After a lovely lunch of fish and chips at the Hotel Silberstein we visited the Charles Darwin Foundation a short walk down the road to learn about Darwin’s theory of evolution based on the different varieties of Darwin Finch that flitted around us constantly. Sadly the main attraction, Lonesome George, has passed away having reputedly reached the great age of 150 years. He was the last of his species but the Foundation is working hard to ensure that no other species will die out. There was plenty to see and learn at the Foundation but for me the highlight was watching the marine iguanas coming ashore to find somewhere to sleep overnight. We watched these mini-dragons skirmishing for the best places until dusk fell and it was time for the Foundation to close.
An Iguana settling down for the night at the Charles Darwin Foundation in Puerto Ayora on Santa Cruz Island in the Galapagos Islands
During dinner that evening we were regularly serenaded by music blaring from the tourist train that regularly passed our hotel. We decided to investigate and set off to explore the town which was much livelier than I had expected. Traditional dances were being performed in the fish market, shops were still open and the tables outside the bars were overflowing with customers. When we found the terminus for the tourist trains there were crowds of people awaiting their turn but no queue so it was first come got a seat. We had to move quickly to get on board either the caterpillar or the elephant. It was worth the effort as we whizzed round the town waving at passers-by. It was fun and a great way to end our first day in Puerto Ayora as well as getting an idea of the size of the town. As we walked back to our hotel we browsed the many souvenir shops that lined our route.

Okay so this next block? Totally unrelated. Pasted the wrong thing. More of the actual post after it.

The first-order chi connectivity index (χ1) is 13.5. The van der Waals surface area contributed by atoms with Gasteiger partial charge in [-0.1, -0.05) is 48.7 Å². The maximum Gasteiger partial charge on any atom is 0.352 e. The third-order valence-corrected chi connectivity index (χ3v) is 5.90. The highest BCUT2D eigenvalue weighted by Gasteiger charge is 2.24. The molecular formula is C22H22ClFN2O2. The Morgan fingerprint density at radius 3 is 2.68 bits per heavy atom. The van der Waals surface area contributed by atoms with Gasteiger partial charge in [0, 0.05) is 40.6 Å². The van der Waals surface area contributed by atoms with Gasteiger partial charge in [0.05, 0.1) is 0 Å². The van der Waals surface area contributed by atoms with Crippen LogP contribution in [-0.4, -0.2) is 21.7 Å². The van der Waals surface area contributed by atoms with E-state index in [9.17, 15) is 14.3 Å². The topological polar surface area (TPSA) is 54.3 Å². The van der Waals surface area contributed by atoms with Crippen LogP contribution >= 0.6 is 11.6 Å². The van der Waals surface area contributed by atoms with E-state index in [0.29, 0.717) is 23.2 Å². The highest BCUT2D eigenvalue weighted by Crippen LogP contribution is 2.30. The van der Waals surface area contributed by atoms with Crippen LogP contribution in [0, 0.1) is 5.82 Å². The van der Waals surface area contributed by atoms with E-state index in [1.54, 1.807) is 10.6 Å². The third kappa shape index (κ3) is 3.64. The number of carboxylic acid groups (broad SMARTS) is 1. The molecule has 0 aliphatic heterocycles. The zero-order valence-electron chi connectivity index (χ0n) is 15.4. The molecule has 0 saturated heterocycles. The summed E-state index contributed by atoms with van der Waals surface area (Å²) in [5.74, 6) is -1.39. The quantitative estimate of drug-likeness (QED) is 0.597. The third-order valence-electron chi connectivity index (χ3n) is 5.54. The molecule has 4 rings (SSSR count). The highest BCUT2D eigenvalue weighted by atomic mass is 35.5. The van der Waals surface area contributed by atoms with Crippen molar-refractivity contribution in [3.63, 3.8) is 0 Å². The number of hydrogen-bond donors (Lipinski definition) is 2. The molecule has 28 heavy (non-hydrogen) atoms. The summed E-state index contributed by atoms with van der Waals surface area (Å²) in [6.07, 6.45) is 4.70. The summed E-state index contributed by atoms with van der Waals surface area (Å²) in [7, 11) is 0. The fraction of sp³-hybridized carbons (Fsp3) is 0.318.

The tourist train in Puerto Ayora on Santa Cruz Island in the Galapagos Islands
I went for an early morning walk on our last day in Puerto Ayora but I did not get any further than the fish market. The boats were unloading closely watched by a sea lion and several pelicans all ready to swoop should a fish fall from one of the boxes or scraps be thrown to the ground as the fish were filleted ready to be sold. One sea lion slumbered contentedly on the quay presumably satiated with fresh fish. Lobsters were in season and there were piles of them by a set of scales which were in regular use as a steady stream of people arrived to buy them. I had to drag myself away as it was time to leave for the airport.
Lobsters being weighed at the fish market in Puerto Ayora on Santa Cruz in the Galapagos Islands
After our experience flying out to the Galapagos Islands I was not expecting a smooth passage back to Quito via Guayaquil. I was not surprised when we were told that our flight was delayed by two hours but as we were now going direct to Quito we would still arrive at the same time. There were small avenues of stalls in the airport lounge and a café and bar so we had plenty to amuse ourselves – at first. Our flight time went back several times and the stalls all closed down. It was difficult to get information as the check-in desks were busy dealing with those passengers on our flight who wanted to go directly to Guayaquil and not via Quito. The food vouchers we had been given did not go far but the time it took to organise sixteen filled rolls and sixteen soft drinks distracted us until it was finally time to board our flight. The plane was only half full and we all had window seats but by then it was too dark to see anything. The joys of travelling – but it had been worth it to experience the lovely town of Puerto Ayora.
Our stay on the Galapagos Islands was part of a tour organised by Solos Holidays and their local representative in Ecuador, Ecuadorian Tours. We stayed at the Silberstein Hotel in Puerto Ayora on Santa Cruz Island. This small hotel in the centre of the town offers comfortable rooms, a lovely garden to relax in and simple but tasty cuisine. The staff were helpful and friendly and will organise boat trips around the Galapagos Islands for their guests. Flights with KLM via Amsterdam offer the option of flying home from Quayaquil after a visit to the Galapagos Islands.